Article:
If we are to create a sexless humanity, then we will have to change the breathing system. The breath must go into the head, to the sahasrar – the seventh center in the head – then come back to the mouth. This should be the passage: from the mouth to the sahasrar. It must not go deep down because down is dangerous. The deeper you go, the nearer you reach to the deeper layers of biology. You reach to the center, and that center is just near the sex center – just near. It has to be, because sex is life.

Look at it in this way: breath is life from above downwards; sex is life from just the other corner – from down upwards. Sex energy is flowing and breath energy is flowing. The breath passage is in the upper body and the sex passage is in the lower body. When they meet they create life; when they meet they create biology, bio-energy. So if you are afraid of sex, create a distance between the two, do not allow them to meet. So really, civilized man is a castrated man; that is why we do not know about breath, and this sutra will be difficult to understand.

Shiva says, Whenever in-breath and out-breath fuse, at this instant touch the energy-less, energy-filled center. He uses very contradictory terms: “energy-less, energy-filled.” It is energy-less because your bodies, your minds, cannot give any energy to it. Your body energy is not there, your mind energy is not there, so it is energy-less as far as you know your identity. But it is energy-filled because it has the cosmic source of energy, not because of your body energy.

Your body energy is just fuel energy. It is nothing but petrol. You eat something, you drink something– it creates energy. It is just giving fuel to the body. Stop eating and drinking and your body will fall dead. Not just now, it will take three months at least, because you have reservoirs of petrol.

You have accumulated much energy; it can run for at least three months without going to any petrol station. It can run; it has a reservoir. For an emergency, any emergency, you may need it.

This is “fuel” energy. The center is not getting any fuel energy. That is why Shiva says it is energy-less. It is not dependent on your eating and drinking. It is connected with the cosmic source; it is cosmic energy. That is why he says energy-less, energy-filled center. The moment you can feel the center from where breath goes out or comes in, the very point where the breaths fuse – that center – if you become aware of it, then enlightenment.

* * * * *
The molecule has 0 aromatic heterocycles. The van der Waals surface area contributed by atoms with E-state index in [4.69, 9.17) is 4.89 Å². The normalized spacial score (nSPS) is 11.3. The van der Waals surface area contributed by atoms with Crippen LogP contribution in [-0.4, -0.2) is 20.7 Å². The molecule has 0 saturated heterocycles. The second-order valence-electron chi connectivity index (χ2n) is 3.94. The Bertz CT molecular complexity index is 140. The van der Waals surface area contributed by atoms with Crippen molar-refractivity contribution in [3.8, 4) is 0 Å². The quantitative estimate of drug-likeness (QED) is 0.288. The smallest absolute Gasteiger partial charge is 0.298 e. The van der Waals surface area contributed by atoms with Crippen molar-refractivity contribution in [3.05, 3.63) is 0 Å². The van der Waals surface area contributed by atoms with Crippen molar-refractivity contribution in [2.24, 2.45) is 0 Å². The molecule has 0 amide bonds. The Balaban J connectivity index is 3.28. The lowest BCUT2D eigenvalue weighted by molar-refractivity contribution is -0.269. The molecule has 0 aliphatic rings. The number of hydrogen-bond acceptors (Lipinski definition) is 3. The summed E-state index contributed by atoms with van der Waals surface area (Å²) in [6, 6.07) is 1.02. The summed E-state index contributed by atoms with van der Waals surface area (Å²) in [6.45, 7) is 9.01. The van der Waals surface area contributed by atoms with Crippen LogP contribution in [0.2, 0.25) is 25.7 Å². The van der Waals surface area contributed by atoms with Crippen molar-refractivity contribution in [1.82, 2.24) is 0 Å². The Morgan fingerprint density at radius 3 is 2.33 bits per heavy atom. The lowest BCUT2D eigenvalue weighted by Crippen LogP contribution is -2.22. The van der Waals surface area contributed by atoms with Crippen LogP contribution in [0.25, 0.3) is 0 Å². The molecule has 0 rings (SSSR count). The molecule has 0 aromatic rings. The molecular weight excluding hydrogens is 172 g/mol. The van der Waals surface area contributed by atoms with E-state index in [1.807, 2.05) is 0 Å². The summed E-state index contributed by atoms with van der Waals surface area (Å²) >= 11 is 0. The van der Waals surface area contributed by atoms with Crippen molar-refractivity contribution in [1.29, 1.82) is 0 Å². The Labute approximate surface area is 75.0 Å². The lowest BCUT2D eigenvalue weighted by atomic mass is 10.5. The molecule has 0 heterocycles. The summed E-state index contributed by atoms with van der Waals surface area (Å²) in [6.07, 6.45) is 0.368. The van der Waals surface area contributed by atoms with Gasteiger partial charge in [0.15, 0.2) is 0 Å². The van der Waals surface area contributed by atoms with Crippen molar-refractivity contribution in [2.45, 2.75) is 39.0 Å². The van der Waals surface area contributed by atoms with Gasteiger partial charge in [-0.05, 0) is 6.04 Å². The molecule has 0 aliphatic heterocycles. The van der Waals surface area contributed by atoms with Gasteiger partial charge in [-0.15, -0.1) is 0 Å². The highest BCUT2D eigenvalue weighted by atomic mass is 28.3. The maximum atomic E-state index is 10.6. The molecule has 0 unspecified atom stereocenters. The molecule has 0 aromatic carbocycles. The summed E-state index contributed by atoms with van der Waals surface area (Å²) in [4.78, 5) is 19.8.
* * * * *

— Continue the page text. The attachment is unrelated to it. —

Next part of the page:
-Osho

From The Book of Secrets, Chapter Three

The Book of Secrets

Copyright© OSHO International Foundation

Here you can find all of Shiva’s 112 Meditation Techniques.

Here you can listen to the discourse excerpt Whenever In-Breath and Out-Breath Fuse.

An MP3 audio file of this discourse can be downloaded from Osho.com, or you can read the entire book online at the Osho Library.

Many of Osho’s books are available online from Amazon.com and in the U.S. from OshoStore-Sedona and Osho Here and Now.

 

Three Steps of Vipassana – Osho

How to become more aware?

Pankaj, by becoming more aware, one BECOMES more aware. There is no other method to it. It is a simple process. Whatsoever you are doing, do it with such consciousness as if it is a question of life and death; as if a sword is hanging over you.

There is an ancient story in India:

A great sage sent his chief disciple to the court of King Janak to learn something which was missing in the young man.

The young man said, “If you can’t teach me, how can this man, this Janak, teach it to me? You are a great sage, he is only a king. What does he know about meditation and awareness?”

The great sage said, “You simply follow my instructions. Go to him, bow down to him; don’t be egoistic, thinking that you are a sannyasin and he is only an ordinary householder. He lives in the world, he is worldly and you are spiritual. Forget all about it. I’m sending you to him to learn something; so for this moment, he is your master. And I know, I have tried here, but you cannot understand — because you need a different context to understand it. And the court of Janak and his palace will give you the right context. You simply go, bow down to him. For these few days, he will represent me.”

Very reluctantly, the young man went. He was a Brahmin of high caste, and what was this Janak? He was rich, he had a great kingdom, but what could he teach a Brahmin? Brahmins always think that they can teach people. And Janak was not a Brahmin, he was a Kshatriya, the warrior race in India. They are thought to be second to Brahmins; the brahmins are the first, the foremost, the highest caste. To bow down to this man? This has never been done. A Brahmin bowing down to a Kshatriya is against the Indian mind.

But the master had said it so it had to be done. Reluctantly he went, and reluctantly he bowed down. And when he bowed down, he was really feeling very angry with his master, because the situation in which he had to bow down to Janak was so ugly in his eyes.